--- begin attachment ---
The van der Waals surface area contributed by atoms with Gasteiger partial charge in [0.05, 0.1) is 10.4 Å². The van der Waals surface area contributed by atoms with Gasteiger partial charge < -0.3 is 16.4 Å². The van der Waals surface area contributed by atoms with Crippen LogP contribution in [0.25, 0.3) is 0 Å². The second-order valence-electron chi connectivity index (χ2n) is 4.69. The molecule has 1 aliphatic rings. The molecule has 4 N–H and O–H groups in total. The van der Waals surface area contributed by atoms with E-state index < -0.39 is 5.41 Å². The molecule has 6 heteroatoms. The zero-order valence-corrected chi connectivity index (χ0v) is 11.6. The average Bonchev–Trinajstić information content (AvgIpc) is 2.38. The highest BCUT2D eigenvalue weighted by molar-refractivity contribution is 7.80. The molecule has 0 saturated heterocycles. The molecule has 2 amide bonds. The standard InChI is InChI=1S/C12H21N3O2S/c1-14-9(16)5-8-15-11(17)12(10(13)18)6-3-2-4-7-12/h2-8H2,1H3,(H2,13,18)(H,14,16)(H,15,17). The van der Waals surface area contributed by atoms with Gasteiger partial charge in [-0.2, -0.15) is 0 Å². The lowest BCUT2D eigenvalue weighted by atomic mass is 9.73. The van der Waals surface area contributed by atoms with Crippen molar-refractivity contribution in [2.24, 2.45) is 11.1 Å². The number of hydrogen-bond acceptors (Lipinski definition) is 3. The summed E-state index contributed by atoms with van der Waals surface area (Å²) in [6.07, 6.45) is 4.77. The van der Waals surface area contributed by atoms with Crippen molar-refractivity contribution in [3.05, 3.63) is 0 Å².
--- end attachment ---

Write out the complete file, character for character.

The van der Waals surface area contributed by atoms with Gasteiger partial charge in [0.05, 0.1) is 10.4 Å². The van der Waals surface area contributed by atoms with Gasteiger partial charge < -0.3 is 16.4 Å². The van der Waals surface area contributed by atoms with Crippen LogP contribution in [0.25, 0.3) is 0 Å². The second-order valence-electron chi connectivity index (χ2n) is 4.69. The molecule has 1 aliphatic rings. The molecule has 4 N–H and O–H groups in total. The van der Waals surface area contributed by atoms with E-state index < -0.39 is 5.41 Å². The molecule has 6 heteroatoms. The zero-order valence-corrected chi connectivity index (χ0v) is 11.6. The average Bonchev–Trinajstić information content (AvgIpc) is 2.38. The highest BCUT2D eigenvalue weighted by molar-refractivity contribution is 7.80. The molecule has 0 saturated heterocycles. The molecule has 2 amide bonds. The standard InChI is InChI=1S/C12H21N3O2S/c1-14-9(16)5-8-15-11(17)12(10(13)18)6-3-2-4-7-12/h2-8H2,1H3,(H2,13,18)(H,14,16)(H,15,17). The van der Waals surface area contributed by atoms with Gasteiger partial charge in [-0.2, -0.15) is 0 Å². The lowest BCUT2D eigenvalue weighted by atomic mass is 9.73. The van der Waals surface area contributed by atoms with Crippen molar-refractivity contribution in [2.24, 2.45) is 11.1 Å². The number of hydrogen-bond acceptors (Lipinski definition) is 3. The summed E-state index contributed by atoms with van der Waals surface area (Å²) in [6.07, 6.45) is 4.77. The van der Waals surface area contributed by atoms with Crippen molar-refractivity contribution in [3.05, 3.63) is 0 Å².